what does handwritten cursive look like when writting polish? does anyone have pics or anything? how are ĄąĆćĘę£łŃńÓóŚś-źŻż written?
Catz - | 9  
11 Jun 2008 /  #9
Ć, Ń, Ó, Ś, - and Ż are written as C, N, O, S and Z, with the special dots or kreska centered above the letter.

I have found a guide to designing polish fonts:

There's very little about the handwriting, but some descriptions should give you an idea what the letters should look like.
Krzysztof 2 | 973  
11 Jun 2008 /  #10
Ask someone with a scanner to write in Polish and post it here. If I had a scanner I'd do it for you :)
philip2 - | 2  
23 Jun 2008 /  #11
anyone who has a scanner that could scan som loghang/cursive text for me? i would be much thankfull!
9 Oct 2008 /  #12
Scans of cursive writing examples from business or workplace will be helpful
10 Oct 2008 /  #13
Sorry for my bad english, but i read this topic and I not understand something. User Bamse has posted polish "special marks" on normal letters. They look 120% the same like in handwriting. There is nothing magical, unnormal or something with writting this letters. Just write (yours handwriting) C, O, S, Z, N and then put small line (called acute accent //*) above letter. I assure you that acute accent look the same like in Bamse picture. There is no possibility to write this acute accent different. Acute accent is not joins with letter.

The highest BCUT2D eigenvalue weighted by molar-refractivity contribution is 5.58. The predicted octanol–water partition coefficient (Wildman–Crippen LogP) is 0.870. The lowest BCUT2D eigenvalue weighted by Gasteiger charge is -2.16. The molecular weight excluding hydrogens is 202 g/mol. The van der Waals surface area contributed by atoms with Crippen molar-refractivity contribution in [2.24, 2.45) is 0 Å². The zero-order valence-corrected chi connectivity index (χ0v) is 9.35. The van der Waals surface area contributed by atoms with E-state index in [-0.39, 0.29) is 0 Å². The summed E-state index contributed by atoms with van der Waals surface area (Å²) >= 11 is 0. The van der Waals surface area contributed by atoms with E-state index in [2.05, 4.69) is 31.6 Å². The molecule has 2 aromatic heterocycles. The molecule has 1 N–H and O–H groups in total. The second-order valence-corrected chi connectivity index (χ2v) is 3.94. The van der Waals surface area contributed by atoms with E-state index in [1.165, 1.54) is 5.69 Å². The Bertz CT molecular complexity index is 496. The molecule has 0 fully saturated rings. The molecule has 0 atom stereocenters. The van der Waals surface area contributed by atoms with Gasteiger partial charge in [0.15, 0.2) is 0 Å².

Ą and Ę - write your own A and E and then put under letter small "hook" (called ogonek (this is FIRST POLISH INTERNATIONAL WORD!) //*) Ogonek is joins with letter.

Ż - just Z with dott above letter.
£ - normal L with small line cross this letter.

This is the same latin alphabet like english alphabet but with some letters with special marks (NOT SPECIAL LETTERS WITH MARKS!!)
To sum up - write your own's handwriting letters and then put this marks.

*I can't write all link so if this interest you add some missing part to link ;P
osiol 55 | 3,921  
10 Oct 2008 /  #14
Sorry for my bad english

Totally forgiveable.


You didn't ask to be forgiven for bad numeracy.
student - | 3  
27 Oct 2008 /  #15
i dziękuję

There is a difference between the typed (printed) "fonts" and the cursive or handwritten Polish.

Na przykład: £ ł

In Polish handwriting or cursive form this appears as an 'i' , where the dot over the 'i' has been replaced by a flat line, so it slightly resembles a T.

Some scans of cursive writing examples by native Polish speakers would be helpful.

Bondi 4 | 142  
8 Nov 2008 /  #16
My grandmother used to write in cursive. After WWII, the Communist régime had done away with the former education system, along with the cursive handwriting, and replaced it.

Someone has posted another topic and attached some photoes of an old letter (sh*t quality, though):
Trevor 6 | 66  
11 Nov 2009 /  #17
here is a good link to pics of written polish with the ł written as a normal "l" with a line above it. You do need Adobe to look at it. The post is towards the bottom. When you open it, choose the one "better handwriting" its much more clear! Hope this helps you guys, it did me :D